Have you noticed the development of utilizing tipped-about terracotta pots spilling out with bouquets? That’s whimsy. Backyard gnomes are unquestionably whimsical. Themed gardens, these kinds of as an Alice in Wonderland concept or a tropical motif, can be quirky or fun.
People loaded with bits and items of discovered merchandise can be so appealing. A bathtub, bicycle basket, an outdated wheelbarrow, or an outdated boot loaded with herbs or bouquets can be charming. Or, possibly even plant an previous toilet! Paint a mural on a wall and make it a backyard scene with a pathway engaging the viewer in. That’s fanciful and creative.
I have heard of individuals hanging mirrors or brightly painted aged window frames on a fence or wall to develop depth and fascination. I hung a major wrought iron clock that had shed its system up on a wall and I have an aged steer cranium peeking out of the shrubbery. I not long ago browse about a bottle tree – a steel sculpture with blue bottles hanging all more than it. Does anyone bear in mind the shoe tree on Freeway 50 East? Create your personal exclusive sculptures out of recycled products and position them the place they can be loved or wherever they can amuse.
My pal Peggy is a mosaic artist and produces the most stunning and whimsical items out of old pottery and ceramics. I have two mosaic hearts on significant spherical river rocks and a western bluebird stepping stone in my yard that she created for me. She has amazing mosaics through her property augmenting the beauty of the plantings.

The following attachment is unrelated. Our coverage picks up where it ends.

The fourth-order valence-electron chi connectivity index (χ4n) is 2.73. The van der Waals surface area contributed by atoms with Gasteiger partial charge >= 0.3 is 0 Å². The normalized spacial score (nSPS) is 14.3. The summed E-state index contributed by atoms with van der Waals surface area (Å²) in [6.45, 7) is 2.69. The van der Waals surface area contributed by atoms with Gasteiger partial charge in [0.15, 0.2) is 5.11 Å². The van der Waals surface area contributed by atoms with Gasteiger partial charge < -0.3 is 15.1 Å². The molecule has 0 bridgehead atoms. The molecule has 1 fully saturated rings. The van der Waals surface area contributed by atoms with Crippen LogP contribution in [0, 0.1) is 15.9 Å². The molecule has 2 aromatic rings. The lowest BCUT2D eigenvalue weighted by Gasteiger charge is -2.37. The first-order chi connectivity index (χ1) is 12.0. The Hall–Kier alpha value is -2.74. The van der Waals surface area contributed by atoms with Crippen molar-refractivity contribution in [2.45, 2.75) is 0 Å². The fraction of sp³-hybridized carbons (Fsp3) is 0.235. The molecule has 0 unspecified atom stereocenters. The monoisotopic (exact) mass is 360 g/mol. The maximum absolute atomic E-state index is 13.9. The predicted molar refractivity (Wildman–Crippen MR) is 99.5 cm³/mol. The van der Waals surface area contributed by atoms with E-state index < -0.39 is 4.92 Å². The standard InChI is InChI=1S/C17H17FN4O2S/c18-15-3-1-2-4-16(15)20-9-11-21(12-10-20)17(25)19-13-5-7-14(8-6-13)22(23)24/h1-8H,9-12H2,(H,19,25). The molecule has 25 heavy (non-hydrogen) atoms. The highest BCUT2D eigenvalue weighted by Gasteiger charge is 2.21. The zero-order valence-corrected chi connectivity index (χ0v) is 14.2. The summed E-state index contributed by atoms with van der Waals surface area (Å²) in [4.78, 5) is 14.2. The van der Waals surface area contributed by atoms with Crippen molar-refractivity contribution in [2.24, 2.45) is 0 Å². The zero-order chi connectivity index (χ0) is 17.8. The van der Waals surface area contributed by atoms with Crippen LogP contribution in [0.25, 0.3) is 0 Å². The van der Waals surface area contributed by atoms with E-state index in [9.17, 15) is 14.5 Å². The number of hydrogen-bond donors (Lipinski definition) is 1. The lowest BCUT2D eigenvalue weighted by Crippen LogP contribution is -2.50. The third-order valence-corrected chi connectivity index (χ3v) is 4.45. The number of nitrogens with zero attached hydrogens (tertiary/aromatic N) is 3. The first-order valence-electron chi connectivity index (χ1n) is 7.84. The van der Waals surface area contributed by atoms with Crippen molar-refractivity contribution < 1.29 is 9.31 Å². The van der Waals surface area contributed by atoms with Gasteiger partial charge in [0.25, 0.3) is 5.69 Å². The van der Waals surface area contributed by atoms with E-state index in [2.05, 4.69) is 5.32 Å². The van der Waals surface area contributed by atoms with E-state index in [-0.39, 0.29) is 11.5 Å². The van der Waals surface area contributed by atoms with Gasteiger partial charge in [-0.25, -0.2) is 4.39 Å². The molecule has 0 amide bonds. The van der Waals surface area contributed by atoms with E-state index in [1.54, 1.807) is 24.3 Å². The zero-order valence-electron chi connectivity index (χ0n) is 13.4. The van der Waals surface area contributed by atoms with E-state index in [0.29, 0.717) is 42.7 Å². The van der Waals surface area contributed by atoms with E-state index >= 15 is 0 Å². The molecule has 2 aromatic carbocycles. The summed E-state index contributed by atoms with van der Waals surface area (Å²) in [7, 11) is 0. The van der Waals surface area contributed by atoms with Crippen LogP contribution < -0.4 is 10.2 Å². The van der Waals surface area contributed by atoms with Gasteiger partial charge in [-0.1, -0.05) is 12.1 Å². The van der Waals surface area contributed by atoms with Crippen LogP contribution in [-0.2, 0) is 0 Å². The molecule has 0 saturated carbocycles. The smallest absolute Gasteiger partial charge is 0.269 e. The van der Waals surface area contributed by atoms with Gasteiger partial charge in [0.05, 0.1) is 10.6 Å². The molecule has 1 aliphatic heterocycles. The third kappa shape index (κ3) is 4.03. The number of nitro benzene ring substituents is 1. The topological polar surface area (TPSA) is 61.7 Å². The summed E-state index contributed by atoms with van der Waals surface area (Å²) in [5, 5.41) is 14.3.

When I turn a corner, I see a little mosaic flower marking the edge of a bed or a team of them building a border. Yet another close friend Laura tends to make etched and painted birdhouses out of gourds. I show them all around the backyard in the summer time.
Despite the fact that whimsy can be purchased and positioned in a landscape, I feel it is more delightful when the treasures are individual or do-it-yourself artwork items. Plants can be whimsical as properly. Assume topiary sculptures of fantasy creatures. Or woven filberts or trellised vines. The alternatives are only minimal by your creativity.
JoAnne Skelly is Associate Professor & Extension Educator Emerita at University of Nevada Cooperative Extension. [email protected]